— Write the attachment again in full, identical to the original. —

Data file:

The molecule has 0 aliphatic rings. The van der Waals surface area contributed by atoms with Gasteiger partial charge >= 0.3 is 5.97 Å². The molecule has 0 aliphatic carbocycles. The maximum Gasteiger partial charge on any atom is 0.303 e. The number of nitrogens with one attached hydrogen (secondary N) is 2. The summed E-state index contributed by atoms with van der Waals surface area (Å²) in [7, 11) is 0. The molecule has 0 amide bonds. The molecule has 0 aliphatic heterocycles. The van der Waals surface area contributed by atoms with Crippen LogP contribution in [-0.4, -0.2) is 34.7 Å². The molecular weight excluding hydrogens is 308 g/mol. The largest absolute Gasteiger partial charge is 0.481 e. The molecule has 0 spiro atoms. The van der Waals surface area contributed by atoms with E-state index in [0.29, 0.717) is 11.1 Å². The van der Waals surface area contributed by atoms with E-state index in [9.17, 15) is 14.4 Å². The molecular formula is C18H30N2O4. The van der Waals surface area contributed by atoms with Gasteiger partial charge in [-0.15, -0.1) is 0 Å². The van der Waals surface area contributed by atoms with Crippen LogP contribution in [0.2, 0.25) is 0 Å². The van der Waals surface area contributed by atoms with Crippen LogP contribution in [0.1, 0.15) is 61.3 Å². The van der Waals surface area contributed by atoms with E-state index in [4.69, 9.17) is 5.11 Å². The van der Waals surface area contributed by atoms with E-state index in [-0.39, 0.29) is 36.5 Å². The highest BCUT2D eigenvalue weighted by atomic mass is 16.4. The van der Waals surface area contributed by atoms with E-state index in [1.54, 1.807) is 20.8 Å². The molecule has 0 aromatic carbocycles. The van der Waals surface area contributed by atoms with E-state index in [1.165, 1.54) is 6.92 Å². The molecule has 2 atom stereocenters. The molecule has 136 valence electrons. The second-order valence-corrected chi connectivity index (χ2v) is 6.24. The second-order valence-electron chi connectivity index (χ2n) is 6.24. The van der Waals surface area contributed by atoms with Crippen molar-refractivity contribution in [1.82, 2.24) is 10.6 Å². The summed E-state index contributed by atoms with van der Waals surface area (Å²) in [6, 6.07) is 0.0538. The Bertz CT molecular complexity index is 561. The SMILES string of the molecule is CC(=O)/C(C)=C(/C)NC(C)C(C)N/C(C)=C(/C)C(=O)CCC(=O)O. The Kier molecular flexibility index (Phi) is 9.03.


The molecule has 0 aliphatic rings. The van der Waals surface area contributed by atoms with Gasteiger partial charge >= 0.3 is 5.97 Å². The molecule has 0 aliphatic carbocycles. The maximum Gasteiger partial charge on any atom is 0.303 e. The number of nitrogens with one attached hydrogen (secondary N) is 2. The summed E-state index contributed by atoms with van der Waals surface area (Å²) in [7, 11) is 0. The molecule has 0 amide bonds. The molecule has 0 aliphatic heterocycles. The van der Waals surface area contributed by atoms with Crippen LogP contribution in [-0.4, -0.2) is 34.7 Å². The molecular weight excluding hydrogens is 308 g/mol. The largest absolute Gasteiger partial charge is 0.481 e. The molecule has 0 spiro atoms. The van der Waals surface area contributed by atoms with E-state index in [0.29, 0.717) is 11.1 Å². The van der Waals surface area contributed by atoms with E-state index in [9.17, 15) is 14.4 Å². The molecular formula is C18H30N2O4. The van der Waals surface area contributed by atoms with Gasteiger partial charge in [-0.15, -0.1) is 0 Å². The van der Waals surface area contributed by atoms with Crippen LogP contribution in [0.2, 0.25) is 0 Å². The van der Waals surface area contributed by atoms with Crippen LogP contribution in [0.1, 0.15) is 61.3 Å². The van der Waals surface area contributed by atoms with E-state index in [4.69, 9.17) is 5.11 Å². The van der Waals surface area contributed by atoms with E-state index in [-0.39, 0.29) is 36.5 Å². The highest BCUT2D eigenvalue weighted by atomic mass is 16.4. The van der Waals surface area contributed by atoms with E-state index in [1.54, 1.807) is 20.8 Å². The molecule has 0 aromatic carbocycles. The van der Waals surface area contributed by atoms with E-state index in [1.165, 1.54) is 6.92 Å². The molecule has 2 atom stereocenters. The molecule has 136 valence electrons. The second-order valence-corrected chi connectivity index (χ2v) is 6.24. The second-order valence-electron chi connectivity index (χ2n) is 6.24. The van der Waals surface area contributed by atoms with Crippen molar-refractivity contribution in [1.82, 2.24) is 10.6 Å². The summed E-state index contributed by atoms with van der Waals surface area (Å²) in [6, 6.07) is 0.0538. The Bertz CT molecular complexity index is 561. The SMILES string of the molecule is CC(=O)/C(C)=C(/C)NC(C)C(C)N/C(C)=C(/C)C(=O)CCC(=O)O. The Kier molecular flexibility index (Phi) is 9.03.